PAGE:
After 15 overs they would aim to have around 80 runs. If they can achieve that, hopefully with no more than one or two wickets down, they would be confident about obtaining a defendable score.

Batting – Overs 15-40:

The middle overs are where India will look to assert their authority. They will back their middle order against anyone.

Shreyas Iyer at four and Suryakumar Yadav at six are two of the most prodigious talents that India has produced since the golden years of Tendulkar, David, Ganguly and Laxman. The two Mumbai batters can both hit the ball miles, and on the small sub-continental grounds have destroyed every opponent that has tried to quell their influence.

They are split by KL at five. As has been previously said, he is the calming influence that every champion side needs to succeed. The great thing about KL’s game is its versatility. If a couple of quick wickets fall, he can keep the scoring rate moving and manoeuvre the field by intelligent placement and sharp running. Although if the situation calls for the hammer to be put down, he can do this as well as anyone.

India expect that Australia will bring Marcus Stoinis into their line-up to replace Marnus Labuschagne.  He will bowl a few overs in the middle section, as will captain Pat Cummins, the wily Glenn Maxwell, the dangerous Adam Zampa and possibly, if Australia feel that a wicket is needed, Starc and/or Hazlewood for a couple of overs.

Zampa is their leading wicket taker this World Cup but the South Africa match showed that he can lose his line and length, and therefore his potency, through the use of fast footwork and decisive strokeplay.  There is no-one in world cricket that can do this like Virat at his best, and none more destructive than Iyer. India would hope that Zampa will bowl at them more than anyone else in their line-up.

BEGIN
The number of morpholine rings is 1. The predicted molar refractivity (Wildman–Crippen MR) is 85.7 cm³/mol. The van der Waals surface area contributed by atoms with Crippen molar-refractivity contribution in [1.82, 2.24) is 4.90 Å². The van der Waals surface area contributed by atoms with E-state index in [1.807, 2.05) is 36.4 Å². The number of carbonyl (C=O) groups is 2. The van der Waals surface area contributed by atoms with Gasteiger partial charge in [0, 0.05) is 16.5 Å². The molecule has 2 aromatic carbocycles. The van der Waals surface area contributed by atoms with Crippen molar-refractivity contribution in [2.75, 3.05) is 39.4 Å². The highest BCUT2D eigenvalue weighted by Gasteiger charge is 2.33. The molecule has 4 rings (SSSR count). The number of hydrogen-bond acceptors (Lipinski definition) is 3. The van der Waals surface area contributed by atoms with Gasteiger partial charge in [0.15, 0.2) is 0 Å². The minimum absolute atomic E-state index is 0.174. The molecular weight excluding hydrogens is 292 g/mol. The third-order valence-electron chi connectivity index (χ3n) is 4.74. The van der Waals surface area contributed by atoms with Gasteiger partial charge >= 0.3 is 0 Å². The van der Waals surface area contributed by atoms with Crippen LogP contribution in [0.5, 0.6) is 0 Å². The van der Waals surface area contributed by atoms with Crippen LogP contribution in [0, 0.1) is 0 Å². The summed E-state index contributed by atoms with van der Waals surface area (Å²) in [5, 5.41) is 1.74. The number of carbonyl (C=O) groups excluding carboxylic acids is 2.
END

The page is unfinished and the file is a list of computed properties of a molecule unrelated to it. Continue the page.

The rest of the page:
If India has 220 runs in the bank at the 40 over mark they will be delighted, especially if they still have six wickets left in the shed. 

Batting the last ten overs:

The goal is always to have at least one of the top four still batting with ten overs still to come.  This serves a dual purpose: India has a batsman set and seeing the ball well, and also a pillar for the rest of the team to bat around.

They feel that they have the most intelligent number seven in the game in Ravindra Jadeja. Sharma doesn’t have to give Jadeja any instructions. He instinctively knows the right way to play any situation and he just has to let him go to work. Often if Jadeja comes to the wicket in the last ten overs he will bat right through til the end.

The standard of India’s batting generally falls away from here on, so the game plan revolves around Jadeja and whichever batsman is there with him taking the game deep. This allows the tail order to play 10-ball cameos in which they are instructed to hit the ball hard, and hit it often.

Most of the late overs will be bowled by Cummins, Starc and Hazlewood. India has gone to school on Starc’s yorkers and Cummins’s slow-ball bouncers in particular. These are their go-to deliveries at the death and they have been hard to score against, but the Indians know what they are looking for.

If all goes to plan India will hopefully finish with a score exceeding 300, but they will be confident that they have the attack to defend anything exceeding 270.

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Bowling the first 15 overs

This could be the stage of the game where the final could be won or lost. The team management will really be expressing upon their most athletic fielders; the likes of Jadeja, Yadav and Gill. They will help to set the tone and drive the mood of the group to start the innings.

India have taken note of the way the Australians started their semi-final. Warner and Labuschagne, in particular, were brilliant in the field backing up their bowlers. Fielding is all about attitude and desire, and if India gets this right, they will be in a good position to win this game.

They will, as always, be trusting Jasprit Bumrah and Mohammad Siraj to bowl the early over. Warner and Head have been vital to the success of the Australians at the top of their order, but they look to go hard from the outset. Such an attitude is very much a high-risk, high-reward strategy, so if the Indian openers put the ball in the right areas there will be chances.